Mistakes People Do When Restoring an Old and Historic House

You bought a house from the 1870s. You love its character and architecture. It’s a steal considering that the foundations are still stable, and the house is still livable. But the real estate agent did tell you that some parts of the house will require restoration. You’re fairly confident you can do this. You already drew up a plan in your head and cannot wait to execute these plans to perfection.

But before taking out a portion of the house with a sledgehammer and installing new windows, remember that people make many mistakes when restoring an old property. This is because they are too focused on renovating rather than restoring. These are two very different concepts. You cannot renovate an old house and expect it to retain its character. You have to determine what you want: change it into a modern home or maintain that old-world charm?

Working Room by Room

The worst thing you can do as a homeowner is to let your contractor pry open walls and ceilings and replace them with new wood without consulting with you. Talk with your contractor about how you’d like to restore the architecture, woodwork, and distinctive character of the room. The easiest way to do that is to design the room as part of a cohesive whole (the house) rather than think about it as just one room.

When you think of a room as just another room in the house, you’ll end up with mismatched styles and designs. The house will lose that distinct character you have fallen in love with in the first place. Many homeowners fail to make sure that the contractor is restoring rather than renovating.

Getting Everything from One Period

Look around your current home. When was this built? If it was built in 2002, do all the furniture and things there came from 2002? Or, is your home a mix and match of things from different periods and generations? An old home doesn’t need to have all its stuff from when it was built.

You cannot decorate or restore a home with one period in mind. There are no specifics in choosing furniture and design elements that will work the way you pictured them. Get something from the period when the home was constructed but also don’t be afraid to purchase things from today.

Modernizing the Kitchen and Bathroom

Admittedly, all homeowners want is a modern kitchen and bathroom. These are the rooms where they will likely stay the most. They want the best amenities, fixtures, and equipment in these rooms. It is tempting to turn that old kitchen into a modern one, but do stop yourself if you don’t want to change the charm of the place.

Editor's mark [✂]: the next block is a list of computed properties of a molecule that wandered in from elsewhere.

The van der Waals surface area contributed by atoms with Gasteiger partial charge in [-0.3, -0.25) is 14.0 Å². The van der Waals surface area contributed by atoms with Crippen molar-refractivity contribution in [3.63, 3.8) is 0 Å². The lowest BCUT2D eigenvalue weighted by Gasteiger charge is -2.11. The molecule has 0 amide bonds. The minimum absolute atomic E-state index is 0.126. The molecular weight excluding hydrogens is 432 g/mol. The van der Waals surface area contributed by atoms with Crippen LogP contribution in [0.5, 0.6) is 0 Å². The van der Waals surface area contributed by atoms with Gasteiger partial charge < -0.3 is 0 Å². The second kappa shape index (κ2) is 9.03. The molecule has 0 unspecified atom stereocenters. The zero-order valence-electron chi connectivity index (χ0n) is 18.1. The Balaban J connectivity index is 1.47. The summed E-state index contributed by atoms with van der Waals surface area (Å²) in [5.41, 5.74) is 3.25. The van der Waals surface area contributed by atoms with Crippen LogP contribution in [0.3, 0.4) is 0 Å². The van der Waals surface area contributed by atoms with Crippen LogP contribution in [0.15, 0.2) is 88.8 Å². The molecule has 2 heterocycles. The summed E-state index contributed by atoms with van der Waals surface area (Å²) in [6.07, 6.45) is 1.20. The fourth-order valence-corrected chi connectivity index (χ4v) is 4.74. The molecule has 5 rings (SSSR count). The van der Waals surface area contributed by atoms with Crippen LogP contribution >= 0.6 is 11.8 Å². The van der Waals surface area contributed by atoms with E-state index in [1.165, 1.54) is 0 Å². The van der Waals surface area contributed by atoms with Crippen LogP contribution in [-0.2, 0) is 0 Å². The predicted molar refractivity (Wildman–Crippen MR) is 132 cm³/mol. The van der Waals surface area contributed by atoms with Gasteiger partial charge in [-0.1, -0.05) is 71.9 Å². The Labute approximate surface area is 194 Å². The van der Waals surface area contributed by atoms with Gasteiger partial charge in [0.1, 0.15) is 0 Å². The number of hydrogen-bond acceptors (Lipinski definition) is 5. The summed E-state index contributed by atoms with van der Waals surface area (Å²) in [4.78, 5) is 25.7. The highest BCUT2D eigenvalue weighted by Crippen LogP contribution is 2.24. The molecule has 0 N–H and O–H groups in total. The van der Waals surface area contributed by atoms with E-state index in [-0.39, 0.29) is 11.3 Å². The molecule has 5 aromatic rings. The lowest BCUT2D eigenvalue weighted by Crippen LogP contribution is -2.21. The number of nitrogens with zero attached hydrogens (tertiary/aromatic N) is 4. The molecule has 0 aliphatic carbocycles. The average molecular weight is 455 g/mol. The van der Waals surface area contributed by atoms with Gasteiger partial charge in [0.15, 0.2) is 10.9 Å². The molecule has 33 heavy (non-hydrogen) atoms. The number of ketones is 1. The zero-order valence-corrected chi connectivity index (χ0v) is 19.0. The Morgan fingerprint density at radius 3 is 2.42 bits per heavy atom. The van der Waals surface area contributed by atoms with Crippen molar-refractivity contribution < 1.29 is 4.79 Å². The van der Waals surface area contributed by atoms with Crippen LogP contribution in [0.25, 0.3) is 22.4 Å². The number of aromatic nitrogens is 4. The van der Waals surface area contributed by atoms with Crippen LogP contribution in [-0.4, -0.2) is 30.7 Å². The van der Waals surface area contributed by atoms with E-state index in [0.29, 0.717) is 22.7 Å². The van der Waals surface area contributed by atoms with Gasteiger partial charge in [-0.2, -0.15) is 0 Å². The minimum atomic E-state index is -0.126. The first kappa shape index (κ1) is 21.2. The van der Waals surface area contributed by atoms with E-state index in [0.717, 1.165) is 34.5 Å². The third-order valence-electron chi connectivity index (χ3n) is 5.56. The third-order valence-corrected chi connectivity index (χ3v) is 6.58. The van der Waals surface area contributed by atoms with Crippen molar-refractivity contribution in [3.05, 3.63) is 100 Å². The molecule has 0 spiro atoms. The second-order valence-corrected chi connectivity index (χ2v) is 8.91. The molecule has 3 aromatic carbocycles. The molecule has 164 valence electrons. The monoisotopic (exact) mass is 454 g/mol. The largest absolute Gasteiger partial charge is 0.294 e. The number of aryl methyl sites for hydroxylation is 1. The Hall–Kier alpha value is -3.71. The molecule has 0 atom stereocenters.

You can still make the kitchen and bathroom look new to fit the design elements of when the house was built. All you need to do is research how bathrooms and kitchens look like before. Then, you can find ways to incorporate some of the conveniences that you crave in a bathroom and kitchen. Remember that this house should be reflective of the character when it was born. If you change something that big, it’ll lose its distinctiveness.

Replacing Things

People often get stuck in the replacement mindset. When they see things that are hard to restore or repair, they think about replacing them. In the past, people needed to get things customized to their homes. There are no furniture shops where you can get the cabinet you need with the exact specifications. Things were built to last.

However, this means these things aren’t as flexible as new homeowners would like them to be. You should try to restore these than replace them with new furnishings. If these things contribute to the unique story of your home, then make sure to exhaust all measures before deciding to replace them with something from this or another era.

Thinking About the Past Too Much

Whenever you want to replace something in the house, ask this question: Is it going to be timeless? Will it attract a possible new homeowner 50 years from now? Put yourself in the shoes of those potential buyers. Will they like what they see? While you cannot figure out what architectural and design trends will be popular in the future, the unique character and classic design elements of the house will still work their magic. Restore the house with these in mind.

Restoring an old house is a commitment. It will demand research, time, money, and effort. If you are not ready for these things, put off your plans until you are.